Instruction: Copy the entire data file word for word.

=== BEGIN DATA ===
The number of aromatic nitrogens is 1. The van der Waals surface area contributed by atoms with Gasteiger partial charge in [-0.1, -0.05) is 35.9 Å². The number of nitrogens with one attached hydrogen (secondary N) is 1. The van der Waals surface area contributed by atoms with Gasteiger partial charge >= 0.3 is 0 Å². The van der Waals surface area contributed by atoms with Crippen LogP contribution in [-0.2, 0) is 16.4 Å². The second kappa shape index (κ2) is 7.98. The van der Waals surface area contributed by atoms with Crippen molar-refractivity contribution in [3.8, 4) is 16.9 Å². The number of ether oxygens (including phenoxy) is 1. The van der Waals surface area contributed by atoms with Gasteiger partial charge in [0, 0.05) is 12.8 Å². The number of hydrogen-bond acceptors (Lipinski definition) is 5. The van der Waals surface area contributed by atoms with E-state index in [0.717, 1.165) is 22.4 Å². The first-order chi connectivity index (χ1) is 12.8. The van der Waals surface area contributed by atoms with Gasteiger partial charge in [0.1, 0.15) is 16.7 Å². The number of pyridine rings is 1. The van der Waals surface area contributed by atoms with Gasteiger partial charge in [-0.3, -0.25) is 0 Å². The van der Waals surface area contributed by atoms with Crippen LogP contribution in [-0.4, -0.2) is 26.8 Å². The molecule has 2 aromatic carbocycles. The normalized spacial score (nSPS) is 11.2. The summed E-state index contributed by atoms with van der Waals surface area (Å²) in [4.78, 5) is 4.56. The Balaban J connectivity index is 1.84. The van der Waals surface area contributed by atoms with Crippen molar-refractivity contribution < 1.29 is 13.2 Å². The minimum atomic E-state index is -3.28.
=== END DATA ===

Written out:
The number of aromatic nitrogens is 1. The van der Waals surface area contributed by atoms with Gasteiger partial charge in [-0.1, -0.05) is 35.9 Å². The number of nitrogens with one attached hydrogen (secondary N) is 1. The van der Waals surface area contributed by atoms with Gasteiger partial charge >= 0.3 is 0 Å². The van der Waals surface area contributed by atoms with Crippen LogP contribution in [-0.2, 0) is 16.4 Å². The second kappa shape index (κ2) is 7.98. The van der Waals surface area contributed by atoms with Crippen molar-refractivity contribution in [3.8, 4) is 16.9 Å². The number of ether oxygens (including phenoxy) is 1. The van der Waals surface area contributed by atoms with Gasteiger partial charge in [0, 0.05) is 12.8 Å². The number of hydrogen-bond acceptors (Lipinski definition) is 5. The van der Waals surface area contributed by atoms with E-state index in [0.717, 1.165) is 22.4 Å². The first-order chi connectivity index (χ1) is 12.8. The van der Waals surface area contributed by atoms with Gasteiger partial charge in [0.1, 0.15) is 16.7 Å². The number of pyridine rings is 1. The van der Waals surface area contributed by atoms with Gasteiger partial charge in [-0.3, -0.25) is 0 Å². The van der Waals surface area contributed by atoms with Crippen LogP contribution in [-0.4, -0.2) is 26.8 Å². The molecule has 2 aromatic carbocycles. The normalized spacial score (nSPS) is 11.2. The summed E-state index contributed by atoms with van der Waals surface area (Å²) in [4.78, 5) is 4.56. The Balaban J connectivity index is 1.84. The van der Waals surface area contributed by atoms with Crippen molar-refractivity contribution < 1.29 is 13.2 Å². The minimum atomic E-state index is -3.28.